2. Tax Deductions: Your state may offer a direct-sold 529 plan with special incentives. If you are a resident, you may be eligible for a state income-tax deduction, a matching contribution, a scholarship or other financial-aid boost, or special protection of your account from creditors. While these benefits will not make your investment decision a slam dunk, they should be factored into the search equation. Research the specific features of your state’s 529 plan to see if any of these apply to you.

The biggest cost to the do-it-yourself approach is the time and effort you will have to invest to research the alternatives and get comfortable with the tax rules and other investment goals that apply to your personal situation.

Advisor-Sold 529 Plans

Broker-sold 529s are offered through advisors and can provide definite advantages as well. 

  1. Professional Help: The most important benefit is that you will be receiving advice from a financial professional that can extend beyond planning for college. A capable professional will attempt to match the right 529 plan to your particular investment goals and risk preferences and help to coordinate your college planning with your other financial objectives, such as affording a comfortable retirement or minimizing potential estate taxes. 
  2. Investment Options: Certain mutual funds are available only through broker 529s.

You can use our ‘Find a 529 pro’ directory to find a financial planner. The planners listed here are tested by us, have access to our professional-level 529 content and tools and many have attended our educational workshops. The directory includes contact information on both commissioned brokers and fee-only financial planners in your area.

Even if you feel capable of doing the research and planning on your own, you may decide that the time you save by using professional financial help is worth the cost which typically will be either commission-based or fee-for-service. Brokers generally receive a commission on the amount they invest. Fee-only planners bill on an hourly basis or charge a certain percentage of the value of your portfolio.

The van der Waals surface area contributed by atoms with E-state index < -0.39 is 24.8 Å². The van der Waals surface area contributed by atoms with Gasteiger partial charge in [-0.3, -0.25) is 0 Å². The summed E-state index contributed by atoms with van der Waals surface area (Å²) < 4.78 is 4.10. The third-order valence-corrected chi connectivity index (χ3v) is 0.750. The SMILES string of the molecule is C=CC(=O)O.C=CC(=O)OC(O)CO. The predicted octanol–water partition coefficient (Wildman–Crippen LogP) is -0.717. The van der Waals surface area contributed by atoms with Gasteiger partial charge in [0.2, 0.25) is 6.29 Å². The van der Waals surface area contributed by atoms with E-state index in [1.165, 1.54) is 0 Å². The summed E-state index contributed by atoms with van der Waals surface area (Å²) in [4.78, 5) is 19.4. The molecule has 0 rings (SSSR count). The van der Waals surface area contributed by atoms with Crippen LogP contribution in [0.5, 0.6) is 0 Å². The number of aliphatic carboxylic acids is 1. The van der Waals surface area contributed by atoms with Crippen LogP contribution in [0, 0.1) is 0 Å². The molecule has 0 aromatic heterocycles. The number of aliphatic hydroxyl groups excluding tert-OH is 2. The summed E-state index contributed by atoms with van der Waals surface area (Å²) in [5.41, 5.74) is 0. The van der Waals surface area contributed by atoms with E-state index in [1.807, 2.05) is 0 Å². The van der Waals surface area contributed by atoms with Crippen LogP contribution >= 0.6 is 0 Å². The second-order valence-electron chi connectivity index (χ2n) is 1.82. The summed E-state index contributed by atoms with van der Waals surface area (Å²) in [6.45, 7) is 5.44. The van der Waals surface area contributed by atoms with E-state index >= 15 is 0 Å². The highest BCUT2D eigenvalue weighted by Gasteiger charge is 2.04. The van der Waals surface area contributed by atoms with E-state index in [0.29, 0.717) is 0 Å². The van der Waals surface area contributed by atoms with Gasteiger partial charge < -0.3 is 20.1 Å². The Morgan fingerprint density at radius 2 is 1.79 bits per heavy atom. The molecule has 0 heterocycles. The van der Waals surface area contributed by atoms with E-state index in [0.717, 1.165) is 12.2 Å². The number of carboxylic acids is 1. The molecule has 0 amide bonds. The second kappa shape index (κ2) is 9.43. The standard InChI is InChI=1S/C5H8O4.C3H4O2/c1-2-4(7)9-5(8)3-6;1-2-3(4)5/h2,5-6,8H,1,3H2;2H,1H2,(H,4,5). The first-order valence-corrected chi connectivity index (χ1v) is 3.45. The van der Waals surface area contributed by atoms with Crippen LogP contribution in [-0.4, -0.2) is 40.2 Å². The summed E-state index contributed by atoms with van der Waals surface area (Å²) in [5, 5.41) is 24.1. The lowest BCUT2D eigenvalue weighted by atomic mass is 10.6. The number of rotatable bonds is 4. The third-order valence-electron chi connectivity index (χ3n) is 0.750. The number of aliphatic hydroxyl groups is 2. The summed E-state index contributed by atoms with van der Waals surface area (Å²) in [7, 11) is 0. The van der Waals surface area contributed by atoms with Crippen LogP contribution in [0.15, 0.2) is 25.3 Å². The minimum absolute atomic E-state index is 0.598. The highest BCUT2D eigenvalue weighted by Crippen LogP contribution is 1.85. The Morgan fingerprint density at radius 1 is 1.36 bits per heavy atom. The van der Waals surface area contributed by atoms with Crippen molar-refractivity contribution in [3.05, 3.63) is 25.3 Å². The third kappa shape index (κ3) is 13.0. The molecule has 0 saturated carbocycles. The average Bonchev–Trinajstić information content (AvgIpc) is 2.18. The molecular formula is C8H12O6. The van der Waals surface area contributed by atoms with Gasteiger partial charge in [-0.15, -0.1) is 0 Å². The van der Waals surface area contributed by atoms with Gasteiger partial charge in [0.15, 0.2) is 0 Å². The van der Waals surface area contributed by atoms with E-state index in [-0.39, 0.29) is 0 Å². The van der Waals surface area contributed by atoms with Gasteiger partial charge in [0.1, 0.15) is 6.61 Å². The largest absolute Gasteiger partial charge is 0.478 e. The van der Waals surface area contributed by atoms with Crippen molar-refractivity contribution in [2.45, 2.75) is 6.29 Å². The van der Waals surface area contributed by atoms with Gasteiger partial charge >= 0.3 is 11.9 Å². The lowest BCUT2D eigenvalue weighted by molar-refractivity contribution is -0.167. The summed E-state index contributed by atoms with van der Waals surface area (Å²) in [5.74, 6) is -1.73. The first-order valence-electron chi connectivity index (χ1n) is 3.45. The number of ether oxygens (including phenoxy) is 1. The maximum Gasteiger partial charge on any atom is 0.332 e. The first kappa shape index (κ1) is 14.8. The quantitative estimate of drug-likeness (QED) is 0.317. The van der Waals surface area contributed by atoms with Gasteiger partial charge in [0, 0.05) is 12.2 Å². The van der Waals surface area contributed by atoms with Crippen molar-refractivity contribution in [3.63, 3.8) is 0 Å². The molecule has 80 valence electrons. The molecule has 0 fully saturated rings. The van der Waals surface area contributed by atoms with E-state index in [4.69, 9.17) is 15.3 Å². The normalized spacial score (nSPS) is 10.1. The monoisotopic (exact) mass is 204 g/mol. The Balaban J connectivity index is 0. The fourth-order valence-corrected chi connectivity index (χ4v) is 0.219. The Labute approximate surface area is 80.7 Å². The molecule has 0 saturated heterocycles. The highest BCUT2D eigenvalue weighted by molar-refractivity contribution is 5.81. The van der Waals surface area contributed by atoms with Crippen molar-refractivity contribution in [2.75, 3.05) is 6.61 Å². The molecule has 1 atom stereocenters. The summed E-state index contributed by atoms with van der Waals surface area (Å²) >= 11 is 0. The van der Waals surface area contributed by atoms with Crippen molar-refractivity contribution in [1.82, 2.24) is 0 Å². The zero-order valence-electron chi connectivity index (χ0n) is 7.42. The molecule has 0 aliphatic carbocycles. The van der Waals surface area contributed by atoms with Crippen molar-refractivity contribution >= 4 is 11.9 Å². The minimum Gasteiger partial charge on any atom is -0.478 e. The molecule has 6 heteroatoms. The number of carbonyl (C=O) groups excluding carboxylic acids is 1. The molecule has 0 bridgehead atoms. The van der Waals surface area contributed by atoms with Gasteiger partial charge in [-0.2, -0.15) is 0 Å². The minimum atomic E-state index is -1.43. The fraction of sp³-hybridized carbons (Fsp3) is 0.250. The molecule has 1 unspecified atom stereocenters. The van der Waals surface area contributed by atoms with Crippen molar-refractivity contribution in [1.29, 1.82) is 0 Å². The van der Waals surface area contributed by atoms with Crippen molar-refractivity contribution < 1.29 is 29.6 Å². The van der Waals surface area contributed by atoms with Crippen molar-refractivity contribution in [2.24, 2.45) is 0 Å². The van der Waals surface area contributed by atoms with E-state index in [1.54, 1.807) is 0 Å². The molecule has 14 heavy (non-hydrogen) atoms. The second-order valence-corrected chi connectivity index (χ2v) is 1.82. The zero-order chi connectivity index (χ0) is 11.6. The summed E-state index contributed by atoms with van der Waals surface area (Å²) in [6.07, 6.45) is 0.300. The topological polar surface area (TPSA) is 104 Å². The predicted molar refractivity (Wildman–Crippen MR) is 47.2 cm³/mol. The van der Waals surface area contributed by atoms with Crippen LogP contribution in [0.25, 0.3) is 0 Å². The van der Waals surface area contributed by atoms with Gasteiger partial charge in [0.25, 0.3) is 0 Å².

The Bottom Line

Picking a 529 plan is no small task but it also doesn’t need to be difficult. There are plenty of options out there and most of the time any 529 plan that you buy will work well for you. There are som nuances depending on where you live and how you want to manage the investments that could provide more value for you. 

Frequently Asked Questions (FAQs)

What should I look for when choosing a 529 plan?

You should look for a 529 plan that has a history of performing well. You may also want to consider whether buying your state’s plan will provide you with any tax benefits. 

Should you shop around for a 529 plan?

If you’re buying a broker-sold plan then you may want to shop around and try to reduce the number of fees you’ll pay. Any shopping around for a directly-sold plan is going to involve analyzing the investment performance more than analyzing the lowest-cost plan. 

Does it matter what state’s 529 plan I choose?

Ultimately it does not matter what state’s plan you choose when picking a 529 plan. However, you may be missing out on some tax benefits in a few states if you don’t buy the plan from your state. 

A good place to start:

See the best 529 plans, personalized for you